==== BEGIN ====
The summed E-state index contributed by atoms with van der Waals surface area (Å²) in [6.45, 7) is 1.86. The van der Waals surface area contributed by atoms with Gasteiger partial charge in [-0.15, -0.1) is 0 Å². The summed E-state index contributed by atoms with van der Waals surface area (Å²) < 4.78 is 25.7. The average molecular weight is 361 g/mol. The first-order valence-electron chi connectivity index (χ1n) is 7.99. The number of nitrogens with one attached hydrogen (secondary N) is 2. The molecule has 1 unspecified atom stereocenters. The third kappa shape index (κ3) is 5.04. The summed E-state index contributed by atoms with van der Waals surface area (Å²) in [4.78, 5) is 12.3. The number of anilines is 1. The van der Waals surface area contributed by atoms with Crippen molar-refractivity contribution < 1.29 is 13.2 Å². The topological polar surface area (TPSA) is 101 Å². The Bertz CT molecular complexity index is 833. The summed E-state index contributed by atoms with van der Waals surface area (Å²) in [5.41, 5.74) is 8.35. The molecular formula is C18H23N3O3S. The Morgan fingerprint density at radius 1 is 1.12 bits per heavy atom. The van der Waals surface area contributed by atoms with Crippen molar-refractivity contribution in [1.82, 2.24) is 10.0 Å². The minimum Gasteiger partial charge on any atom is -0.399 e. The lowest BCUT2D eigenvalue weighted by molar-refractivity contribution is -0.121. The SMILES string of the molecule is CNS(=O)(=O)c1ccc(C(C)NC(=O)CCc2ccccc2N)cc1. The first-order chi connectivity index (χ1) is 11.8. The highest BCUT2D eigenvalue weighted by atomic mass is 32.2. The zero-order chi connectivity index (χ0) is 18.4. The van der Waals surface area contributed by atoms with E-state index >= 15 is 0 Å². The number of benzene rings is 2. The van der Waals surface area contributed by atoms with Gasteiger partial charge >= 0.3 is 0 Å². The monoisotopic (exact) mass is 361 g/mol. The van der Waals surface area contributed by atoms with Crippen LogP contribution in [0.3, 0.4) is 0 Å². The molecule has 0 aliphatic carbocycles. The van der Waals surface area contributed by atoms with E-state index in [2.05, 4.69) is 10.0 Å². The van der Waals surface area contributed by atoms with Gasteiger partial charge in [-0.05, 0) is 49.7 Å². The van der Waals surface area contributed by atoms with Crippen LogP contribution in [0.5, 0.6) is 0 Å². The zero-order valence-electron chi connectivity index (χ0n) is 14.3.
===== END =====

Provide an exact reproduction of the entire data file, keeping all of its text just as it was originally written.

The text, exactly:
The summed E-state index contributed by atoms with van der Waals surface area (Å²) in [6.45, 7) is 1.86. The van der Waals surface area contributed by atoms with Gasteiger partial charge in [-0.15, -0.1) is 0 Å². The summed E-state index contributed by atoms with van der Waals surface area (Å²) < 4.78 is 25.7. The average molecular weight is 361 g/mol. The first-order valence-electron chi connectivity index (χ1n) is 7.99. The number of nitrogens with one attached hydrogen (secondary N) is 2. The molecule has 1 unspecified atom stereocenters. The third kappa shape index (κ3) is 5.04. The summed E-state index contributed by atoms with van der Waals surface area (Å²) in [4.78, 5) is 12.3. The number of anilines is 1. The van der Waals surface area contributed by atoms with Crippen molar-refractivity contribution < 1.29 is 13.2 Å². The topological polar surface area (TPSA) is 101 Å². The Bertz CT molecular complexity index is 833. The summed E-state index contributed by atoms with van der Waals surface area (Å²) in [5.41, 5.74) is 8.35. The molecular formula is C18H23N3O3S. The Morgan fingerprint density at radius 1 is 1.12 bits per heavy atom. The van der Waals surface area contributed by atoms with Crippen molar-refractivity contribution in [1.82, 2.24) is 10.0 Å². The minimum Gasteiger partial charge on any atom is -0.399 e. The lowest BCUT2D eigenvalue weighted by molar-refractivity contribution is -0.121. The SMILES string of the molecule is CNS(=O)(=O)c1ccc(C(C)NC(=O)CCc2ccccc2N)cc1. The first-order chi connectivity index (χ1) is 11.8. The highest BCUT2D eigenvalue weighted by atomic mass is 32.2. The zero-order chi connectivity index (χ0) is 18.4. The van der Waals surface area contributed by atoms with E-state index >= 15 is 0 Å². The number of benzene rings is 2. The van der Waals surface area contributed by atoms with Gasteiger partial charge >= 0.3 is 0 Å². The monoisotopic (exact) mass is 361 g/mol. The van der Waals surface area contributed by atoms with Crippen LogP contribution in [0.3, 0.4) is 0 Å². The molecule has 0 aliphatic carbocycles. The van der Waals surface area contributed by atoms with E-state index in [2.05, 4.69) is 10.0 Å². The van der Waals surface area contributed by atoms with Gasteiger partial charge in [-0.05, 0) is 49.7 Å². The van der Waals surface area contributed by atoms with Crippen LogP contribution in [0.5, 0.6) is 0 Å². The zero-order valence-electron chi connectivity index (χ0n) is 14.3.